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Editorial: Northside issue illustrates how local government can work positively

 

June 27, 2017



The subject of our report on page 1 about the city’s pause in its effort to evict the caretaker at Northside Park highlights some important points relating to city government and how it can work for the benefit of its citizens.

One is that our city manager, Ray Towry, has voiced a commitment to playing fair, making sure the city follows its own rules. We appreciate that commitment to the law, all other things being equal, since it can be easy to get a little loose with the details. We like a city staff who play it straight.

At issue in this situation are city ordinances, which for the most part, are created to solve problems. And even though zoning laws can be a real pain for property owners, they generally reflect a studied rationale that is focused on community growth and health.

One does not have to look too far into history, if not the present in Sweet Home – our monthly water bills, for example – to see how we are paying now for short-sighted thinking and errors of the past. We have city streets that are barely wide enough for two vehicles to pass, houses that are poorly constructed (note the code requirement that residences in the Northside Park area must have foundations), other sloppy construction.

Yes, zoning laws can be a challenge on the ground level, but they do serve a purpose.

Secondly, local democratic government is healthiest when people participate. That’s why we were glad to see the turnout for the June 20 meeting in which the caretaker issue was discussed.

It is pretty clear from our report that a lot of folks saw positives in the presence of Tina and Robert Lint at the park. They’ve testified about reduced drug presence and other “riff-raff,” to use the words of one, at Northside. Some say they allow their kids play there now. They did not in the past.

Considering that conditions in parks are one of the biggest complaints we hear at The New Era from folks who come in to chat, we can see some positives in what people are talking about here.

What was missing from the June 20 conversation, though, were those who complained about the RV in the park. Somebody apparently doesn’t think that trailer the Lints have lived in since they arrived in 2009 should be there.

Well, they have a point. It shouldn’t. At least not according to the codes we mentioned earlier.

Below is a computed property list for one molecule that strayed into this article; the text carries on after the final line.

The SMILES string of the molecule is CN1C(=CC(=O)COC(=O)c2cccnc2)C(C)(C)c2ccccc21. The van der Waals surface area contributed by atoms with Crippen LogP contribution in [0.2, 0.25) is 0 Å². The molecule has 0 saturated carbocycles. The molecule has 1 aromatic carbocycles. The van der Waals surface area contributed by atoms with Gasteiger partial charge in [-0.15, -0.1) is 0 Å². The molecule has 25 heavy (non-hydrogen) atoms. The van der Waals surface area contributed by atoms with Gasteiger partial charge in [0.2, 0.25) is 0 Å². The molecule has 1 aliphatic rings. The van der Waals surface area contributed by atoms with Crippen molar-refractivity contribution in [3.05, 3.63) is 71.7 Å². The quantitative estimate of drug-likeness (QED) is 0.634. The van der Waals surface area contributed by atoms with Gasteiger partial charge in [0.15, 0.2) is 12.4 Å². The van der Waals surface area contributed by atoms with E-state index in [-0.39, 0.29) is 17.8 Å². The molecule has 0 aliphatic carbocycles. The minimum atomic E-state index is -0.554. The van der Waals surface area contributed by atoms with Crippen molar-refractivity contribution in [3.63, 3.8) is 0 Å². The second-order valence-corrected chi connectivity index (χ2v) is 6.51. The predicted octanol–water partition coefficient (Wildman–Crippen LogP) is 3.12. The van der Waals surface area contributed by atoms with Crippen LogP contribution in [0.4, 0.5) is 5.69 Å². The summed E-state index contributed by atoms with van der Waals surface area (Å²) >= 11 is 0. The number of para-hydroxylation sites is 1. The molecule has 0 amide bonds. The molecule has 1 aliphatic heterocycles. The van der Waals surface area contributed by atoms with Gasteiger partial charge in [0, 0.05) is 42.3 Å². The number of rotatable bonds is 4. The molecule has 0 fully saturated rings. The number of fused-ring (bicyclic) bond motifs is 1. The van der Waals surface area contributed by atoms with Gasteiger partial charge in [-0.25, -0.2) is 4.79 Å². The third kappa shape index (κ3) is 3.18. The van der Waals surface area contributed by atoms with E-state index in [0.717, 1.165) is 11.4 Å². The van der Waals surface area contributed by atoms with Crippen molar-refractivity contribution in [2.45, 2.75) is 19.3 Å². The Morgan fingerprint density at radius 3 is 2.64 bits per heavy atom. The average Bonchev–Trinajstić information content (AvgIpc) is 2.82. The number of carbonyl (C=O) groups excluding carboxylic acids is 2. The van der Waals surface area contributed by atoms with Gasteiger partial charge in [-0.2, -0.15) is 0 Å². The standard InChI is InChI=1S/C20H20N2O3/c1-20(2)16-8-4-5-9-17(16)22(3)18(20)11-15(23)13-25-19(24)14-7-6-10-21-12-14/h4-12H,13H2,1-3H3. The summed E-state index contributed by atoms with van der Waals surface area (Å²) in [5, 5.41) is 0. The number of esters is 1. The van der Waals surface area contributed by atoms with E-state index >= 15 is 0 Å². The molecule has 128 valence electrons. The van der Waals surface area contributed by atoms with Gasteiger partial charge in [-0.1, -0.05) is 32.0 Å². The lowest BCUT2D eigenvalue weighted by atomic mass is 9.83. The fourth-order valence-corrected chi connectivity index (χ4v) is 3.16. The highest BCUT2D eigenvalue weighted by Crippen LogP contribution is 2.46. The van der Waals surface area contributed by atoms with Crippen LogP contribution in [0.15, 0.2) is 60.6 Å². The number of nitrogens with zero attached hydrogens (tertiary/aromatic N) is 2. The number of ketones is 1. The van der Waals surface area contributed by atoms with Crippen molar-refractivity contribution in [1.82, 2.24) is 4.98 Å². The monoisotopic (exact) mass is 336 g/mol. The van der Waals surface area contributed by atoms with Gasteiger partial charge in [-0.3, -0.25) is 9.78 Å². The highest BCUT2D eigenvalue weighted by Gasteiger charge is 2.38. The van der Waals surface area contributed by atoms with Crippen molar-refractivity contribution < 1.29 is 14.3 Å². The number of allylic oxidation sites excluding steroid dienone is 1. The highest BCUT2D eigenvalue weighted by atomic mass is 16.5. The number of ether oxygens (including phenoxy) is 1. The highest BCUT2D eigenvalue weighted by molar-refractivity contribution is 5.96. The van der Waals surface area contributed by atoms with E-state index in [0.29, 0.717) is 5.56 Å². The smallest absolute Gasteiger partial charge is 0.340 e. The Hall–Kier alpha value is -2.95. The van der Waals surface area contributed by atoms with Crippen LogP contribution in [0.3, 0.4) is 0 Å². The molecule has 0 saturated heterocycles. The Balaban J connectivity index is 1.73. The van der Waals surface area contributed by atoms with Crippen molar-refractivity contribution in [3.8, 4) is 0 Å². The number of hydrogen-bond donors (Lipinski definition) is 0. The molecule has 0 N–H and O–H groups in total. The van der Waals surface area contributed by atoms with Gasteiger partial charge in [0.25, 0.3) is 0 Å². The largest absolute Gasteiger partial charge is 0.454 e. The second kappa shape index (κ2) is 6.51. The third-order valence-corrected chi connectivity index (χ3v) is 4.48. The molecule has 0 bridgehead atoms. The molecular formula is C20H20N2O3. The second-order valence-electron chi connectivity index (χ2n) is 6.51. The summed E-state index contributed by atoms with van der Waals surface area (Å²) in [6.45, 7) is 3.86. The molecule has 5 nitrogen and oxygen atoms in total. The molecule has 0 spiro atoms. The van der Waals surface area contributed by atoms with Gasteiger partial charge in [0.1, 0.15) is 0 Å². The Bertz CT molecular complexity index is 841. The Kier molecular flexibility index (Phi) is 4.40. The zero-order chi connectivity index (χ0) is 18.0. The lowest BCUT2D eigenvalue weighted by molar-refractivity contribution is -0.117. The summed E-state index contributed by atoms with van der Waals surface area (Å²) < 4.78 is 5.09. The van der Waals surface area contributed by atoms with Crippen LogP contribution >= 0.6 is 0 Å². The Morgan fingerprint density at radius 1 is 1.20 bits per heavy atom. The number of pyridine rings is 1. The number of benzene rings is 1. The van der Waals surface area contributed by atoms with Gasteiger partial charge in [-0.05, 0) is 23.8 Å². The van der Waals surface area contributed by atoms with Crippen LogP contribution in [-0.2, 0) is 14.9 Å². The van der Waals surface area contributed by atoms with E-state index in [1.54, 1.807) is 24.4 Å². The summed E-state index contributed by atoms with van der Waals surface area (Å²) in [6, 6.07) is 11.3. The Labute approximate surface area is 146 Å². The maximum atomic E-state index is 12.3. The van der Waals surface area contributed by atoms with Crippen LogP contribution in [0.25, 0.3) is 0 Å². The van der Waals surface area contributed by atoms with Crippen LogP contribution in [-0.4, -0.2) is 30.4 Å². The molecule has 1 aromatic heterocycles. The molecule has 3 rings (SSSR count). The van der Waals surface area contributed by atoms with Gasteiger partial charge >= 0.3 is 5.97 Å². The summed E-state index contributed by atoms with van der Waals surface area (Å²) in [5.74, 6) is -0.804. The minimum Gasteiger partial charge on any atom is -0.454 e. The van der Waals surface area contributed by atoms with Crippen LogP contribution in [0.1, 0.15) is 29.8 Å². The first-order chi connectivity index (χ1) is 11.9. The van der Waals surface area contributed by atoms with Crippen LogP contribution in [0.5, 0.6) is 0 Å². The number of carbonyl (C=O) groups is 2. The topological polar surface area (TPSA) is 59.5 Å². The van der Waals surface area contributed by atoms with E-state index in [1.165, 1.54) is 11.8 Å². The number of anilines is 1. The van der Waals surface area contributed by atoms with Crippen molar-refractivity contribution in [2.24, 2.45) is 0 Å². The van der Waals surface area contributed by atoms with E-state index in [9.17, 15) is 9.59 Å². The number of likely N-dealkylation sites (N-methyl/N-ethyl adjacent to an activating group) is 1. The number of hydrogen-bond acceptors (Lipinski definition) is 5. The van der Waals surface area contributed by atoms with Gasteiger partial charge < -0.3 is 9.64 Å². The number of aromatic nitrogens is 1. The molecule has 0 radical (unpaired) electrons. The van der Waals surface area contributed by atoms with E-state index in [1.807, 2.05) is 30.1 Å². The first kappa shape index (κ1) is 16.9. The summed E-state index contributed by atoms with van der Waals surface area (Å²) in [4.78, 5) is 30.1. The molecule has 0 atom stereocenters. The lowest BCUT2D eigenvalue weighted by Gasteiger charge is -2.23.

The reason it is and the reason there’s a manufactured home at Sankey Park, also once occupied by a caretaker, was because previous city councils have created variances, exceptions to the rules, to allow them to be there.

And that brings us to a third point: What’s good for Sweet Home?

We get that somebody might not be happy that the trailer is in the park. Sweet Home has had situations in which the city has had to crack down on people who were taking things too far with mobile living facilities on their properties. Laws have been passed to prohibit this.

But when was the last time Sweet Home had three dozen people show up at a city meeting, let alone to testify on behalf of a park caretaker? That should provide some food for thought for city officials, and the fact that they’ve let up a bit on the gas pedal in this drive to evict the Lints suggests they get that.

Which brings us to a fourth point: Rules are made to sometimes be broken.

We probably all know of cases where the letter of the law has abused the spirit of the law. While that may not be the situation here, the letter of the law should not prevent a good situation from continuing.

That turnout, and the testimony of how things have changed for the better at Northside, and the big picture that’s starting to display itself here suggests to us that there might be justification for continuing the exception to the city code in this case. If it ain’t broke, don’t fix it.

It will be up to Towry and the City Council to decide that, to determine what the realities are here and how to balance them.

On a practical level, this is pretty straight-forward. A significant number of folks say it’s working for their neighborhood and their park. They’re content with people living in an RV in this case. The council may need to find a way to allow this arrangement to continue serving the purpose the neighbors believe it does at Northside.

 
 

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